Wednesday, 21 February 2018

John Cale - Music For A New Society (1982)

Early 80s John Cale at a personal low point, but a stunning creative high.  Writing and recording to the same throw-it-all-together-and-see-what-happens MO that had produced Nico's Marble Index over a decade earlier, Music For A New Society abounds in memorable production quirks.  After a played-straightish opening ballad (about infanticide, in the best macabre-Cale tradition) on bright electric piano, the fun starts with the inappropriate rhythm that clatters its way around Thoughtless Kind before the track ends in manic laughter and bagpipes.

Next up is a track that's barely a song at all - Sanctus (or Sanities, on the original misspelled release)* delivers its slightly too on-the-nose insight into insanity in spoken word narration as doomy organ and kitchen-sink atmopsherics provide an apt backing.  By contrast, 1975's (I Keep A) Close Watch is given a magisterial overhaul with minimum fuss, but still ends in more bagpipes - don't know about anybody else, but I hear more than enough of those walking to work every morning - but that's central Edinburgh for you.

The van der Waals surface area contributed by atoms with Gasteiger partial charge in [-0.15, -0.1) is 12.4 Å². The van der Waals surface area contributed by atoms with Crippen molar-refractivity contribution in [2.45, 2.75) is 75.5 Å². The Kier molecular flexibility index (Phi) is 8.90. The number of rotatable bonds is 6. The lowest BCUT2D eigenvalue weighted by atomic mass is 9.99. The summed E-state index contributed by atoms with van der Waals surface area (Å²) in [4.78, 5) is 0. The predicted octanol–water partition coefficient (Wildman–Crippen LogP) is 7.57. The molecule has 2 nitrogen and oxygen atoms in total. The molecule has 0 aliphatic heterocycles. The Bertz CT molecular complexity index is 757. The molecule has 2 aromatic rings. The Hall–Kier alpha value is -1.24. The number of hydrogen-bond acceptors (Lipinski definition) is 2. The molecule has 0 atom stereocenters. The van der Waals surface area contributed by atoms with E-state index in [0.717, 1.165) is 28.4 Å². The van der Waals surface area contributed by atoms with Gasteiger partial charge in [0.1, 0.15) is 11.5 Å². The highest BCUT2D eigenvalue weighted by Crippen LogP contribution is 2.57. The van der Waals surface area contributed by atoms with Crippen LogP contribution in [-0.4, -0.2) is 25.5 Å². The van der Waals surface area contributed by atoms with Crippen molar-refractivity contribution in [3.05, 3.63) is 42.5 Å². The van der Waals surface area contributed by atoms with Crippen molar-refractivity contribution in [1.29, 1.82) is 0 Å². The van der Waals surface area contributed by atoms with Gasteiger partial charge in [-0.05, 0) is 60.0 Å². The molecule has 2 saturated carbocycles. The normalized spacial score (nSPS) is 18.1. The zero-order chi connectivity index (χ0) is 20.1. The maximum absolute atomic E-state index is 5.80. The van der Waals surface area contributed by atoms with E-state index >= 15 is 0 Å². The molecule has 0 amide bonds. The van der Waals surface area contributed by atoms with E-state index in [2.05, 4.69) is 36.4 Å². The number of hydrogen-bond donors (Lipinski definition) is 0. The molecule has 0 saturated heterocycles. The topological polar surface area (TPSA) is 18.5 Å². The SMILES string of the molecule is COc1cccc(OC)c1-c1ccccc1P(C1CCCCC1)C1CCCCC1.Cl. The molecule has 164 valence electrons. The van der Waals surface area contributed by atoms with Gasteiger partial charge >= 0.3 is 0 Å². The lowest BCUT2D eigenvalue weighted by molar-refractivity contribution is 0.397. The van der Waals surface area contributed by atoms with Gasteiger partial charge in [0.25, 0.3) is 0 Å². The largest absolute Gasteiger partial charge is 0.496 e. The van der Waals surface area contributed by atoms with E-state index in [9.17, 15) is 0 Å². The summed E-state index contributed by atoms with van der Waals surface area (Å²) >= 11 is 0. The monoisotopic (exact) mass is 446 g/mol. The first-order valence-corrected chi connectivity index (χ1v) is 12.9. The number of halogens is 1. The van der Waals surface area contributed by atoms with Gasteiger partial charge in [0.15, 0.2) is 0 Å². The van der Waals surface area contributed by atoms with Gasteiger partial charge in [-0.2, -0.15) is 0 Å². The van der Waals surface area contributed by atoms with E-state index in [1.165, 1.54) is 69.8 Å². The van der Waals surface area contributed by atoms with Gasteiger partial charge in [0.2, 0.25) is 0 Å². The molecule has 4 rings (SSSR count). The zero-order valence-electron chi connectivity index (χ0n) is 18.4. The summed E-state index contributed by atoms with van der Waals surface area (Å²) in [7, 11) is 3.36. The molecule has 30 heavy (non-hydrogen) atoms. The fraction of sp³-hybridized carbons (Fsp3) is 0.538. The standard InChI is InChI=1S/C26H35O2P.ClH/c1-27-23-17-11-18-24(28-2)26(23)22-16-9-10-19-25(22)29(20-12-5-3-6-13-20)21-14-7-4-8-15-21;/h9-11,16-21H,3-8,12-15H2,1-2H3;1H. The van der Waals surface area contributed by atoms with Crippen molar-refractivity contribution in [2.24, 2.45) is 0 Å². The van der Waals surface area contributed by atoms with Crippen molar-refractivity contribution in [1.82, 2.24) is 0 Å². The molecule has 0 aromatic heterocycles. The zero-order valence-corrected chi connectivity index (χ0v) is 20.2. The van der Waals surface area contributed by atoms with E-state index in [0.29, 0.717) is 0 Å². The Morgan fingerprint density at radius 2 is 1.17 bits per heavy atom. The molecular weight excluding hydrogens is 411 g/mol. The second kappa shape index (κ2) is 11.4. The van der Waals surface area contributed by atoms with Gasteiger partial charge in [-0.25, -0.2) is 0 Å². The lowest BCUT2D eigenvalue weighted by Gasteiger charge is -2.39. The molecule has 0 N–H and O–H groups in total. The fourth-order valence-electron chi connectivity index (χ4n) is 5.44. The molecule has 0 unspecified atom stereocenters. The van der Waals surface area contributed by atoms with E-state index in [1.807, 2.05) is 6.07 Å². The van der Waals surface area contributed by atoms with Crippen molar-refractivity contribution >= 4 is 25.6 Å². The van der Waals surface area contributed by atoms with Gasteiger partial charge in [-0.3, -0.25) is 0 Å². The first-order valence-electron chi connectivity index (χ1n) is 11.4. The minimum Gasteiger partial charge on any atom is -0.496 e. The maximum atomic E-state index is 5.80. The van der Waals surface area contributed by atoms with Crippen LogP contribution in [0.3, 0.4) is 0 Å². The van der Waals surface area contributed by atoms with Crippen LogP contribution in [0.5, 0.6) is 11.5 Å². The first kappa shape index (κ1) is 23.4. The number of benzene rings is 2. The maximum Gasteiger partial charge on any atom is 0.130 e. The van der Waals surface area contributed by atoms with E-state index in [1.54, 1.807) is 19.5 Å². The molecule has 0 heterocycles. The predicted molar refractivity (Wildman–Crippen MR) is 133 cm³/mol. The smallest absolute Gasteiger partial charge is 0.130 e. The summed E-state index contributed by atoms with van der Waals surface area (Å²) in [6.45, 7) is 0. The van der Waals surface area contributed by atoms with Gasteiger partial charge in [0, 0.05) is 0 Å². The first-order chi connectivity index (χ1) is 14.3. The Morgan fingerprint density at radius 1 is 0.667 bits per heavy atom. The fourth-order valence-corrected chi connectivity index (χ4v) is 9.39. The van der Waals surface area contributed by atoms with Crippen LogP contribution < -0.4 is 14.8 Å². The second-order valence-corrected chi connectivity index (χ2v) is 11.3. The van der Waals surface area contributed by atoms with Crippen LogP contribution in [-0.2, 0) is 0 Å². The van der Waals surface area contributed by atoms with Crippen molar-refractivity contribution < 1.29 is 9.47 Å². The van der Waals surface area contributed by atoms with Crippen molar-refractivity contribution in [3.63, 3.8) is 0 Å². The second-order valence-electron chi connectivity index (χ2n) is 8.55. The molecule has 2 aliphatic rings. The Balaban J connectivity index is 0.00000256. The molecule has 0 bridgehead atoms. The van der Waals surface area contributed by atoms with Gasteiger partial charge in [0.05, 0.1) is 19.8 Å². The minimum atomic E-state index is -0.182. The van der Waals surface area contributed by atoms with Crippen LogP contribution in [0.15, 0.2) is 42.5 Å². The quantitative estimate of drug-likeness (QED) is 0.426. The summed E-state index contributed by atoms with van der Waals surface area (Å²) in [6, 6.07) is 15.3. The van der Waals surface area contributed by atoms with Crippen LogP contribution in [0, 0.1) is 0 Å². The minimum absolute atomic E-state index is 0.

One of my favourite songs that Cale played when I saw him in early '99, Chinese Envoy is another highlight of Music For A New Society, and probably its most accessible moment.  Cale came up with the uptempo Changes Made as a standalone accessible single, and unsuccessfully tried to exclude it from the album - if anything, it's ill-fittedness with the rest of the record does go quite nicely with its general schizophrenic atmosphere.  It's an atmosphere that continues into the next song, in which lines like "Damn life, you're just not worth it, you're just not worth the pain" are set to a tune cribbed from Ode To Joy, at which point you just have to laugh.  Cale himself attributes this album's continued popularity to the thought that "people like watching suffering".  I think it's just insanely brilliant.

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